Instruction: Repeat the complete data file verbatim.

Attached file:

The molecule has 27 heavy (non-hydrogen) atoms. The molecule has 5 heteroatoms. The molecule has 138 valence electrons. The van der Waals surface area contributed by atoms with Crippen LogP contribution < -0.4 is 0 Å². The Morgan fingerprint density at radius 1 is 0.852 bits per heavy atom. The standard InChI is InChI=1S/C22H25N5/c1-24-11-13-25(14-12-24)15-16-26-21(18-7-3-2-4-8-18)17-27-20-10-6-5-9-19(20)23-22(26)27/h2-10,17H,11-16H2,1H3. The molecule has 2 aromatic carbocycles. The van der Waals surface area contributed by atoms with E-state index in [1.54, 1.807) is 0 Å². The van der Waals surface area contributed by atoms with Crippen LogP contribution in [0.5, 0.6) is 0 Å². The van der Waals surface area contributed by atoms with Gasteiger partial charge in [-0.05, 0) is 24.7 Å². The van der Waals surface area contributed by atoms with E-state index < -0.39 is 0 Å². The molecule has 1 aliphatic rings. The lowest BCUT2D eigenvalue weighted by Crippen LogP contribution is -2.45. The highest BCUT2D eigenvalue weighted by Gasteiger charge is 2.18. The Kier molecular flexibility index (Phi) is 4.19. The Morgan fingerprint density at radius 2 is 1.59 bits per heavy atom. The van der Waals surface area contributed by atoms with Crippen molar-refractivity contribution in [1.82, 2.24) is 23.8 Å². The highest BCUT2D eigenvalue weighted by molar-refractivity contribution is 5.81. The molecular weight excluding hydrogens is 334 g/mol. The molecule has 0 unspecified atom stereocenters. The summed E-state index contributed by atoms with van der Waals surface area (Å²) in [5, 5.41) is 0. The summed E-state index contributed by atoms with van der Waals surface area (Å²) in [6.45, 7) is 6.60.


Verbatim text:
The molecule has 27 heavy (non-hydrogen) atoms. The molecule has 5 heteroatoms. The molecule has 138 valence electrons. The van der Waals surface area contributed by atoms with Crippen LogP contribution < -0.4 is 0 Å². The Morgan fingerprint density at radius 1 is 0.852 bits per heavy atom. The standard InChI is InChI=1S/C22H25N5/c1-24-11-13-25(14-12-24)15-16-26-21(18-7-3-2-4-8-18)17-27-20-10-6-5-9-19(20)23-22(26)27/h2-10,17H,11-16H2,1H3. The molecule has 2 aromatic carbocycles. The van der Waals surface area contributed by atoms with E-state index in [1.54, 1.807) is 0 Å². The van der Waals surface area contributed by atoms with Crippen LogP contribution in [0.5, 0.6) is 0 Å². The van der Waals surface area contributed by atoms with Gasteiger partial charge in [-0.05, 0) is 24.7 Å². The van der Waals surface area contributed by atoms with E-state index < -0.39 is 0 Å². The molecule has 1 aliphatic rings. The lowest BCUT2D eigenvalue weighted by Crippen LogP contribution is -2.45. The highest BCUT2D eigenvalue weighted by Gasteiger charge is 2.18. The Kier molecular flexibility index (Phi) is 4.19. The Morgan fingerprint density at radius 2 is 1.59 bits per heavy atom. The van der Waals surface area contributed by atoms with Crippen molar-refractivity contribution in [1.82, 2.24) is 23.8 Å². The highest BCUT2D eigenvalue weighted by molar-refractivity contribution is 5.81. The molecular weight excluding hydrogens is 334 g/mol. The molecule has 0 unspecified atom stereocenters. The summed E-state index contributed by atoms with van der Waals surface area (Å²) in [5, 5.41) is 0. The summed E-state index contributed by atoms with van der Waals surface area (Å²) in [6.45, 7) is 6.60.